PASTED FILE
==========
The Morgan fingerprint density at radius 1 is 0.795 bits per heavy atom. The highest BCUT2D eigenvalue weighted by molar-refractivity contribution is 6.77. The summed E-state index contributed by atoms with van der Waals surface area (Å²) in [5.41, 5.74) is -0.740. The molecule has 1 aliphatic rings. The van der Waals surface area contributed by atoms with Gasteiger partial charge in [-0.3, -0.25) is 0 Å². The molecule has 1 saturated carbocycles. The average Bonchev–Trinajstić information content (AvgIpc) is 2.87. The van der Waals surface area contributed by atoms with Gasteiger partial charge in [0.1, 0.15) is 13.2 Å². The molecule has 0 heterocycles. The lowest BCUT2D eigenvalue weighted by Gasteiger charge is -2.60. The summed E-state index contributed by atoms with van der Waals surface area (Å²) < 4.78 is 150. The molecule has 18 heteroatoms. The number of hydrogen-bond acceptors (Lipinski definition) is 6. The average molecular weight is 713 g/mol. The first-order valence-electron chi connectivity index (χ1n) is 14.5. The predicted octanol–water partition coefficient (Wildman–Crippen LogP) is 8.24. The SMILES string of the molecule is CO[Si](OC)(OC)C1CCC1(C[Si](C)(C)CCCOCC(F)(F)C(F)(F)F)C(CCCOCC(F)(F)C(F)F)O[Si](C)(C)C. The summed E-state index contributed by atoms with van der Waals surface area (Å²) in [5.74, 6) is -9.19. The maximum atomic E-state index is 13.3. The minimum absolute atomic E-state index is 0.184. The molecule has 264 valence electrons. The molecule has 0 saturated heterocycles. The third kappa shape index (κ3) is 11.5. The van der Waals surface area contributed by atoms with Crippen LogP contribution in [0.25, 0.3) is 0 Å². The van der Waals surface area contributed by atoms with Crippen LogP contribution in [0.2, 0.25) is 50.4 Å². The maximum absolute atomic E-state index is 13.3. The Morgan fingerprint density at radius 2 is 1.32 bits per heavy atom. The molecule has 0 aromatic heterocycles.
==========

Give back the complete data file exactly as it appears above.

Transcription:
The Morgan fingerprint density at radius 1 is 0.795 bits per heavy atom. The highest BCUT2D eigenvalue weighted by molar-refractivity contribution is 6.77. The summed E-state index contributed by atoms with van der Waals surface area (Å²) in [5.41, 5.74) is -0.740. The molecule has 1 aliphatic rings. The van der Waals surface area contributed by atoms with Gasteiger partial charge in [-0.3, -0.25) is 0 Å². The molecule has 1 saturated carbocycles. The average Bonchev–Trinajstić information content (AvgIpc) is 2.87. The van der Waals surface area contributed by atoms with Gasteiger partial charge in [0.1, 0.15) is 13.2 Å². The molecule has 0 heterocycles. The lowest BCUT2D eigenvalue weighted by Gasteiger charge is -2.60. The summed E-state index contributed by atoms with van der Waals surface area (Å²) < 4.78 is 150. The molecule has 18 heteroatoms. The number of hydrogen-bond acceptors (Lipinski definition) is 6. The average molecular weight is 713 g/mol. The first-order valence-electron chi connectivity index (χ1n) is 14.5. The predicted octanol–water partition coefficient (Wildman–Crippen LogP) is 8.24. The SMILES string of the molecule is CO[Si](OC)(OC)C1CCC1(C[Si](C)(C)CCCOCC(F)(F)C(F)(F)F)C(CCCOCC(F)(F)C(F)F)O[Si](C)(C)C. The summed E-state index contributed by atoms with van der Waals surface area (Å²) in [5.74, 6) is -9.19. The maximum atomic E-state index is 13.3. The minimum absolute atomic E-state index is 0.184. The molecule has 264 valence electrons. The molecule has 0 saturated heterocycles. The third kappa shape index (κ3) is 11.5. The van der Waals surface area contributed by atoms with Crippen LogP contribution in [0.25, 0.3) is 0 Å². The van der Waals surface area contributed by atoms with Crippen LogP contribution in [0.2, 0.25) is 50.4 Å². The maximum absolute atomic E-state index is 13.3. The Morgan fingerprint density at radius 2 is 1.32 bits per heavy atom. The molecule has 0 aromatic heterocycles.